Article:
Economic analysis
Singapore

Singapore

Population 5,535 million
GDP per capita 52887 US$
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Synthesis

MAJOR MACRO ECONOMIC INDICATORS

  2014 2015 2016(f) 2017 (f)
GDP growth (%) 3.3 2.0 1.5 1.5
Inflation (yearly average) (%) 1.0 -0.5 -0.3 1.1
Budget balance (% GDP) 5.5 2.6 2.4 2.4
Current account balance (% GDP) 17.5 19.8 18.9 16.1
Public debt (% GDP) 98.5 104.7 106.4 105.7

 

(e) Estimate (f) Forecast

STRENGTHS

  • Very high competitiveness quality
  • Development of high added value sectors (chemicals, pharmaceuticals, finance)
  • Large FDI inflows thanks to the advantageous tax regime, political stability and an excellent business climate
  • Leading exporter of capital in Asia through the Temasek and Government of Singapore Investment Corporation (GIC) sovereign funds

WEAKNESSES

  • Economy dependent on exports
  • Shortages of skilled labour
  • Ageing population
  • Vulnerability to slowdown in the Chinese economy

RISK ASSESSMENT

The Singaporean economy is suffering from weak global trade

After slowing down in 2016, the Singaporean economy should level out in 2017. The economy, which is heavily reliant on international trade, is suffering from weak global demand. On top of this, the slowing and the restructuring of the Chinese economy will continue to impact on Singapore, with the city-state exposed to struggling sectors: oil and gas, semi-conductor and transport. Industrial output is thus likely to continue feeling the effects of reduced exports. The services sector however should continue to bolster activity despite reduced retail sales because of lower tourist numbers and the expansion of e-commerce.
Domestic demand will however help mitigate the external shocks. Despite a high level of debt, household consumption is expected to remain strong. Unemployment, despite a slight increase, should remain low and social transfers are expected to continue progressing. In addition, growth is likely to feel the benefits of inward foreign investments and the implementation of major infrastructure projects, such as the high-speed rail link between Singapore and Kuala Lumpur.
Inflation is expected to get back to moderate levels following the deflation recorded for 2015 and 2016. There was a significant slowing in price rises because of the sharp fall in transport related costs. The government also imposed macro-prudential measures aimed at curbing property and transport costs, the main elements in the price index. In 2017, the price index should return to the plus side, mainly as a result of a slow rise in oil prices which will increase transport costs. In this context, monetary policy is expected to continue to be targeted towards stabilising the Singapore dollar and could, in order to boost activity, allow a very slight depreciation in order to provide a boost for exports.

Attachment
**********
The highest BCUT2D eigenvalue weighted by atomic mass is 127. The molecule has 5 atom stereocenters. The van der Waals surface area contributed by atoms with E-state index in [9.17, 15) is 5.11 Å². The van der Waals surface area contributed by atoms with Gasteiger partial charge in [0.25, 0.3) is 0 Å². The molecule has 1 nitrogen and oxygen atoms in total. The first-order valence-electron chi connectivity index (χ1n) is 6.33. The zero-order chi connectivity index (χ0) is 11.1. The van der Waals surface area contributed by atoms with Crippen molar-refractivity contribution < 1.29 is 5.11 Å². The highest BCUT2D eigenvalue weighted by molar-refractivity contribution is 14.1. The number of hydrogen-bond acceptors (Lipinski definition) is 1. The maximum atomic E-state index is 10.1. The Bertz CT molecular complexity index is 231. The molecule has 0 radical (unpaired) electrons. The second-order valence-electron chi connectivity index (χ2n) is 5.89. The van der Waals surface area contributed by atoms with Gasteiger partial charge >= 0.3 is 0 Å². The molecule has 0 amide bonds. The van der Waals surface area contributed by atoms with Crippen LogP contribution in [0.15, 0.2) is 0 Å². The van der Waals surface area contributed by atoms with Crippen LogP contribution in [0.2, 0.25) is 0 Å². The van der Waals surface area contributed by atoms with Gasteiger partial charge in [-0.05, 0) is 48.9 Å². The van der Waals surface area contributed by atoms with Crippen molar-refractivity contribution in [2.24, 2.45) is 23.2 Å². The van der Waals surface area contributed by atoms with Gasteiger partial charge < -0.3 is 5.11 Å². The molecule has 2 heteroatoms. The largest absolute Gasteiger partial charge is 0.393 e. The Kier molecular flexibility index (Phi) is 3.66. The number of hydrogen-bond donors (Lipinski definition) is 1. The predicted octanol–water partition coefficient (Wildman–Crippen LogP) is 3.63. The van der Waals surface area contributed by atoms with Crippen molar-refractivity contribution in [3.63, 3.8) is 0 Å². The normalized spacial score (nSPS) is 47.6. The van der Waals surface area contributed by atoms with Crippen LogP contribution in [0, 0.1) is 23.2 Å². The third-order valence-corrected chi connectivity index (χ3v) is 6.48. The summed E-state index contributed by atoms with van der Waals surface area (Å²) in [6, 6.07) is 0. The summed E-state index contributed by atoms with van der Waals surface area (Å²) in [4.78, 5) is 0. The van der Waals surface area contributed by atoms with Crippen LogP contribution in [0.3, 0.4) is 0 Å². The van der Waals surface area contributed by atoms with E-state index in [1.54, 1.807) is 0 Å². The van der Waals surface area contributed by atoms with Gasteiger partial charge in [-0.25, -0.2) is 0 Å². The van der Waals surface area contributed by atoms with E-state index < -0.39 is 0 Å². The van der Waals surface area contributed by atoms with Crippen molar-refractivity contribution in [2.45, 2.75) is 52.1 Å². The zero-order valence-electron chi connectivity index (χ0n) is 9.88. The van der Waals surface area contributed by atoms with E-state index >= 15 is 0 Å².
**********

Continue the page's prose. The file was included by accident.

Resilient financial situation

The budget situation for Singapore will remain very sound. In 2017, with increasing revenues from the Temasek sovereign fund, the country will maintain its budget surplus even though the government is putting in place a large number of measures aimed at supporting investment in new technologies and infrastructures and improving social protection. In addition, whilst the public debt is at a high level, it will continue to be sustainable because it is mostly national. On top of this, debt is not being used to finance the public deficit but to develop a local government bond market. Finally, the level of public debt will remain below the value of the assets held by the two sovereign funds (Temasek and GIC).
In 2017, the current account balance will remain in surplus but is expected to contract as a result of a decline in exports. In this context, currency reserves will remain high (7.5 months’ imports) and continue to provide the country with the ability to withstand sudden capital outflows.
Singaporean banks are exposed to the slowdown in the Chinese economy through their trade finance operations. The exposure in terms of China now accounts for 25% of outstandings and the banks are also exposed to the oil and gas sector. A further deterioration in credit risk in China would pose a threat to the quality of the assets and could undermine investor confidence. Although the banks are exposed to property risk, the management of the risks associated with granting mortgage loans has been cautious and complies with the regulatory requirements. Nevertheless, the Singaporean banking system could prove to be exposed if the economic situation worsens. The rapid expansion of credit together with very high property prices effectively makes the sector vulnerable to higher interest rates. The banking sector nevertheless is likely to remain resilient: non-performing loans represented 1% of assets in 2015 and the banking system is well capitalised and regulated.

 

The ruling party confirms its domination ahead of the 2017 presidential election

In the September 2015 parliamentary elections, the People’s Action Party (PAP), the ruling party since independence in 1965, won almost 70% of the votes, compared with 60% in the May 2011 elections. It therefore further strengthened its domination of political life credited with the active policies of the government in the crisis and the maintenance of social stability. The next presidential elections will be held in mid-2017 and should see the victory of an ethnic Malay candidate. A Constitutional reform approved on 9 November 2016 lays down that a presidential election will be reserved for candidates of ethnic origins if these have not been represented by a President in the five preceding terms of office.
The country also has the best governance in Asia, thanks to an effective legal system for debt collection.

 

Last update: January 2017

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